Nor did the court agree that Hinkle could not, as a matter of law, prove a “willful” violation of § 1681s-2(b); Midland’s contractual rights to seek additional information, and its reliance on automated systems without any “review by Midland employees capable of analyzing disputed accounts and initiating requests for account-level documentation,” could support a finding that Midland acted with “reckless disregard for the fact that it would result in perfunctory review in contravention of the FCRA.”  Midland’s suggestion that it did not respond to the GE dispute because it had already marked the debt “paid” also fell flat:  “We are unaware of any provision in the FCRA that relieves furnishers of their obligations under § 1681s-2(b) once they are no longer actively reporting the disputed account.”  (Slip op. at 12 n.7.)  The court affirmed summary judgment in Midland’s favor on Hinkle’s other claims—under other sections of the FCRA and under § 1692g of the FDCPA—concluding that those claims “are dismissed, waived, abandoned, or lack merit.”(Id. at 2 n.2.)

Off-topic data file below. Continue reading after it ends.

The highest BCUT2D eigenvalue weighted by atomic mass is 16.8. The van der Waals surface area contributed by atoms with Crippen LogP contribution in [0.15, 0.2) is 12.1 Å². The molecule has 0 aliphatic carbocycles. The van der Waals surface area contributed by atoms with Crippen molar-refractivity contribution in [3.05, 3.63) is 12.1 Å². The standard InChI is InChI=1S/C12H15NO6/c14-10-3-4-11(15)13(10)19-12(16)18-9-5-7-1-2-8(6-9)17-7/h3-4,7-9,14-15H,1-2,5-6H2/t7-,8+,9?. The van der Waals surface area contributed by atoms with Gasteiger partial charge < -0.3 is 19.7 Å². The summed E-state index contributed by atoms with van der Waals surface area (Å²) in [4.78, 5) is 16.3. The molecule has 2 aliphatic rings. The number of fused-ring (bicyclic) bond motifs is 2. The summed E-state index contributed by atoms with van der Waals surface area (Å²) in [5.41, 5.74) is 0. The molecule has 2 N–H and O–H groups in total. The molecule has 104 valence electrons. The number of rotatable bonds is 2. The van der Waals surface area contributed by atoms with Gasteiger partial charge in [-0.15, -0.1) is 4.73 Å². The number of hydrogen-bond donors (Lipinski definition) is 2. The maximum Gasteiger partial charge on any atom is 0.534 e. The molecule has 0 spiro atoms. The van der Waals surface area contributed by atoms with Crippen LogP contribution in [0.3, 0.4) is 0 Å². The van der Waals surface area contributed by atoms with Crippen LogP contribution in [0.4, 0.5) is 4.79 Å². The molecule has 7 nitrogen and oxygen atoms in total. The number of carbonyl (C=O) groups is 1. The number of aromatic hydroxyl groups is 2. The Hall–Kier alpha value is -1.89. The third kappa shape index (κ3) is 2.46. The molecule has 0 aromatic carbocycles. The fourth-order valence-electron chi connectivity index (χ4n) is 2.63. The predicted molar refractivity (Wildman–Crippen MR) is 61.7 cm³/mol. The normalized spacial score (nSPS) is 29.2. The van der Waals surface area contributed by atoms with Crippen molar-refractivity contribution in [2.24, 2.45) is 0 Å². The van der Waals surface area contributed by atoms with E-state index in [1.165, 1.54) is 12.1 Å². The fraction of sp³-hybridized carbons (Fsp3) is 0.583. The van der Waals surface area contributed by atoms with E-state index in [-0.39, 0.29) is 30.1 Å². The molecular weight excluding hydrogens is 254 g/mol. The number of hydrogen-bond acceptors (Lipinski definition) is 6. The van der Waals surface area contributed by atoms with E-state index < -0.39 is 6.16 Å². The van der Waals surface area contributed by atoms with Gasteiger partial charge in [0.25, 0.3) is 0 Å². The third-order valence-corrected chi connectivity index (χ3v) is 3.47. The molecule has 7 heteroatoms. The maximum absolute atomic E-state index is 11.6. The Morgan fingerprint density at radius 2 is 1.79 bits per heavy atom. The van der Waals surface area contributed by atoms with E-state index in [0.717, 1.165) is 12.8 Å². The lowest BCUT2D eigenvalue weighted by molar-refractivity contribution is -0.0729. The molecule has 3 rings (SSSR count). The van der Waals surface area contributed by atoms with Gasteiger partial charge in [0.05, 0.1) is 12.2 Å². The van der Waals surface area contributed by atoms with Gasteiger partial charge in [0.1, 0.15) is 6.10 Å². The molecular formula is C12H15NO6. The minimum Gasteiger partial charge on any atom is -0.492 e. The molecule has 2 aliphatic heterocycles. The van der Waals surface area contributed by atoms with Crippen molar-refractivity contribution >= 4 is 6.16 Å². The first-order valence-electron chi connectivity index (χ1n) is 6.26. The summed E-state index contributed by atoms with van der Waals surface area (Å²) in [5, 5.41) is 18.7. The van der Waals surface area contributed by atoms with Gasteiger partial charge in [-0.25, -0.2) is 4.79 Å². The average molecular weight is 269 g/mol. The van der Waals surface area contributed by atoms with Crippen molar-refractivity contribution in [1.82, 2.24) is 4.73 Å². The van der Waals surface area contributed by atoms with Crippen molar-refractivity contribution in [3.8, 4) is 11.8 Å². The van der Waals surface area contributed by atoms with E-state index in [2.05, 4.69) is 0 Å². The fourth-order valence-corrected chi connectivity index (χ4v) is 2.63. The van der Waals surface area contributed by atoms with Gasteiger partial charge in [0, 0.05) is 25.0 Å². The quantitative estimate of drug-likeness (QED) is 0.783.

Posted by Valerie Sanders.